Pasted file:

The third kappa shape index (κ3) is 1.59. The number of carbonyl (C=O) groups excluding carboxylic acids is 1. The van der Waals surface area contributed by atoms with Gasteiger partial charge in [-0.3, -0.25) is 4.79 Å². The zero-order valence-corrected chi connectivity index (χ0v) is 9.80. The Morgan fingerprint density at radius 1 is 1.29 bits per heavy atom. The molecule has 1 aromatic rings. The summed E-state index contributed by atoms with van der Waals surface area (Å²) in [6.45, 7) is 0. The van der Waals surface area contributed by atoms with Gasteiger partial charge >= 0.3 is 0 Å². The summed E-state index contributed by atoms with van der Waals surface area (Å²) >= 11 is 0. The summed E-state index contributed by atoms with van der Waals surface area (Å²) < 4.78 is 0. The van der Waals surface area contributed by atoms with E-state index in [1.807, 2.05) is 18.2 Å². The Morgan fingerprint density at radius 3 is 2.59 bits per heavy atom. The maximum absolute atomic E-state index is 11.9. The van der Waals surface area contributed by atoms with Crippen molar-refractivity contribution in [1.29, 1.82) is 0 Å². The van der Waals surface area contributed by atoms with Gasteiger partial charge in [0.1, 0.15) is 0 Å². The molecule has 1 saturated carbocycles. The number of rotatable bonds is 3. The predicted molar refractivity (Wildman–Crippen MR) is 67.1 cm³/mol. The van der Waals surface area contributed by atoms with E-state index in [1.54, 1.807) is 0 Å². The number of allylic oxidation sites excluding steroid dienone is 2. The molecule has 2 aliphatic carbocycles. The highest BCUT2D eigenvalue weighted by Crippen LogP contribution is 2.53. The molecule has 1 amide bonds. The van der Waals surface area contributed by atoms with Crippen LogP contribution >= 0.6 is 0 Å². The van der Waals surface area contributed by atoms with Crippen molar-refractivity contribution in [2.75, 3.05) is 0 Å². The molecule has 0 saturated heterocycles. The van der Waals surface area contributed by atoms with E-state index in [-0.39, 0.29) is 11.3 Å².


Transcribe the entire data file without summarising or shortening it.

The third kappa shape index (κ3) is 1.59. The number of carbonyl (C=O) groups excluding carboxylic acids is 1. The van der Waals surface area contributed by atoms with Gasteiger partial charge in [-0.3, -0.25) is 4.79 Å². The zero-order valence-corrected chi connectivity index (χ0v) is 9.80. The Morgan fingerprint density at radius 1 is 1.29 bits per heavy atom. The molecule has 1 aromatic rings. The summed E-state index contributed by atoms with van der Waals surface area (Å²) in [6.45, 7) is 0. The van der Waals surface area contributed by atoms with Gasteiger partial charge >= 0.3 is 0 Å². The summed E-state index contributed by atoms with van der Waals surface area (Å²) >= 11 is 0. The summed E-state index contributed by atoms with van der Waals surface area (Å²) < 4.78 is 0. The van der Waals surface area contributed by atoms with E-state index in [1.807, 2.05) is 18.2 Å². The Morgan fingerprint density at radius 3 is 2.59 bits per heavy atom. The maximum absolute atomic E-state index is 11.9. The van der Waals surface area contributed by atoms with Crippen molar-refractivity contribution in [1.29, 1.82) is 0 Å². The van der Waals surface area contributed by atoms with Gasteiger partial charge in [0.1, 0.15) is 0 Å². The molecule has 1 saturated carbocycles. The number of rotatable bonds is 3. The predicted molar refractivity (Wildman–Crippen MR) is 67.1 cm³/mol. The van der Waals surface area contributed by atoms with E-state index in [1.54, 1.807) is 0 Å². The number of allylic oxidation sites excluding steroid dienone is 2. The molecule has 2 aliphatic carbocycles. The highest BCUT2D eigenvalue weighted by Crippen LogP contribution is 2.53. The molecule has 1 amide bonds. The van der Waals surface area contributed by atoms with Crippen LogP contribution >= 0.6 is 0 Å². The van der Waals surface area contributed by atoms with Crippen molar-refractivity contribution in [2.75, 3.05) is 0 Å². The molecule has 0 saturated heterocycles. The van der Waals surface area contributed by atoms with E-state index in [-0.39, 0.29) is 11.3 Å².